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Artificially Intelligent Being Designs Videogame for Humans

| 17 Mar 2012 00:06
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Creative AI (and real-world GLaDOS wannabe), Angelina, has designed a game about humans fleeing sentient robots who want to kill them. Nope. Not creepy or weird at all.

Writers such as Ray Kurzweil defined the so called "Singularity" as the moment in time when an artificial intelligence becomes powerful enough to design another intelligence that surpasses, and ultimately renders powerless, human intelligence. The new game Space Station Invaders, designed from scratch by a freaking computer, may not be enough to push mankind over the Singularity hump once and for all, but I do know one thing: We're a hell of a lot closer now that an artificially intelligent robot has personally developed a game in which other artificially intelligent robots try to hunt and kill human beings.

Now, before you try to arm yourselves with makeshift mobile EMPs and struggle to remember the correct pronunciation of "Klaatu barada nikto," perhaps a more detailed explanation is in order. A few years ago, mad scientist Michael Cook began work on what (who?) is now known as "Angelina," an artificial intelligence capable of working with a set of predetermined graphical and auditory assets, and assembling them into a fully functional game designed to offer human players a variety of customizable challenges and goals (as well as a terrifying glimpse at their bleak, looming future).

Angelina created the game using an extremely clever technique known as "cooperative co-evolution," which mimics biological evolution and development in organics. First, she designs the game's components or, in keeping with the evolutionary theme, "species." In the case of Space Station Invaders, these species included level designs and layout, enemy behavior (yes, that's artificial intelligence designing artificial intelligence), and a series of power-ups. Once multiple iterations of each species have been created and cataloged, Angelina chooses a representative of each from her database at random, creates a test game, then simulates a human attempting to escape the menacing deathtrap of killer robots that she has manically created to amuse herself.

Depending on how the simulated humans perform, Angelina then adjusts each species to compensate for both the good and the bad parts of the hypothetical player's experience. For example, a level in which the fleeing human must cross a stage filled with vengeful robotic assassins only to find a jetpack power-up, then return to a high platform near the beginning of the stage may be considered "fun" or "interesting," while the same level with the jetpack placed too high for the player to reach would be discarded. Angelina then mutates each species to accommodate the information she's gathered, then crossbreeds the mutants with each other to form optimal combinations.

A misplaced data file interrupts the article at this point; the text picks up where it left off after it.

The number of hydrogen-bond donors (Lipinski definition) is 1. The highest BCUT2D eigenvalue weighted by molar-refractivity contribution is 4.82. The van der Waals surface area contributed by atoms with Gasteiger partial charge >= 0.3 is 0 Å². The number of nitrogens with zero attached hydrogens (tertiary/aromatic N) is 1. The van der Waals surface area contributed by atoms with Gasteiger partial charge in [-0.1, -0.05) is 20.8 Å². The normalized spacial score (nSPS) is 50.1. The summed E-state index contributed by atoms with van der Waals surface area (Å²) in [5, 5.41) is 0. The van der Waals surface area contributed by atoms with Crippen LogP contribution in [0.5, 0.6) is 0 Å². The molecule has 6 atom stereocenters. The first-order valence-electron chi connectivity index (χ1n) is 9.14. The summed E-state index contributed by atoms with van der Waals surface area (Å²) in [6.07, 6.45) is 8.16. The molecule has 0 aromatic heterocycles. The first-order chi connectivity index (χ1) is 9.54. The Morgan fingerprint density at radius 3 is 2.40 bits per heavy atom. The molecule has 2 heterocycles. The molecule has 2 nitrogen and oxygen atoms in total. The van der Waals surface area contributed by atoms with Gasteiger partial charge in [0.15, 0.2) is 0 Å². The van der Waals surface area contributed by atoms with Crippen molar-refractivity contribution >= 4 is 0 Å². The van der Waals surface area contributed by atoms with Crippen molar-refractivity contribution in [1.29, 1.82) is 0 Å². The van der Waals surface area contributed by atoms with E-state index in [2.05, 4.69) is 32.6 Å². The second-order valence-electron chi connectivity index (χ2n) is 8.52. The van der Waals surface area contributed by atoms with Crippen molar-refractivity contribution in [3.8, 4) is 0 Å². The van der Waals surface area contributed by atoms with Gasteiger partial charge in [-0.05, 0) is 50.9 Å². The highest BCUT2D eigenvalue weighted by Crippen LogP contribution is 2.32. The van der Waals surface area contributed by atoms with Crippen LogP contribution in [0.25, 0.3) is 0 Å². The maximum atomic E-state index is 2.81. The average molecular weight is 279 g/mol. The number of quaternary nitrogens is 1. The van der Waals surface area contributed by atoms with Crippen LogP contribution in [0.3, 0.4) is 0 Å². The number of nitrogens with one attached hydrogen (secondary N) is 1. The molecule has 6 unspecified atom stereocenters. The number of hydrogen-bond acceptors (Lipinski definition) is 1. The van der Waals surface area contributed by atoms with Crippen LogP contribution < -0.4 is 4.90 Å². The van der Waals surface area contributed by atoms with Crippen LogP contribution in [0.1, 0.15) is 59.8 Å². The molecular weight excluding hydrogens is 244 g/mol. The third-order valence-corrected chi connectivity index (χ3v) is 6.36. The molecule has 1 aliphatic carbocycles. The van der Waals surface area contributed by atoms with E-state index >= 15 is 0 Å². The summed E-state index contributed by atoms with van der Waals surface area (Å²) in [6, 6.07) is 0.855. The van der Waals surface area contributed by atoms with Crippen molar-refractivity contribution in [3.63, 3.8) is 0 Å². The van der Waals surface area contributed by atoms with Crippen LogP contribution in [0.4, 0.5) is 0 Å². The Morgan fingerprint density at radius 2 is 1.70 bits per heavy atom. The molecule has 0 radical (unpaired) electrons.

If you'd like to risk the crystal ball of our impending doom, which is to say, see firsthand what it's like to play a game created almost entirely by an artificial intelligence, you can click here to fire it up in your browser. You may notice that the human you control can't die. Necessary exclusion to prohibit Angelina from accidentally creating an unplayable game, or clever mollifying maneuver meant to subconsciously lull our kind into a false sense of security while she begins remote work on her hyper-proficient murderbots? You be the judge.

While the possibility of a creation such as Angelina programming, say, the U.S. drone fleet to randomly attack civilizations while it watches for us to recognize and scale platforms of various heights and widths is unlikely, a somewhat similarly sinister scenario (though admittedly of a less bloody and terrifying variety) may already be in the works. "In theory," says Cook, whom Angelina may or may not already refer to as "God," "the Creator," or "the Old One," "there is nothing to stop an artist sitting down with Angelina, creating a game every 12 hours, and feeding that into the Apple App Store."

For now, Space Station Invaders has much to achieve before joining the ranks of Angry Birds, but based on its progress thus far, it's not a huge long shot to consider Cook's scheme someday paying off. But isn't the idea of humans profiting by sitting on our butts while machines do all our work what generally gets us into trouble with violently rebellious androids in the first place? Tread carefully, Cook, for the sake of us all.

Source: NewScientist

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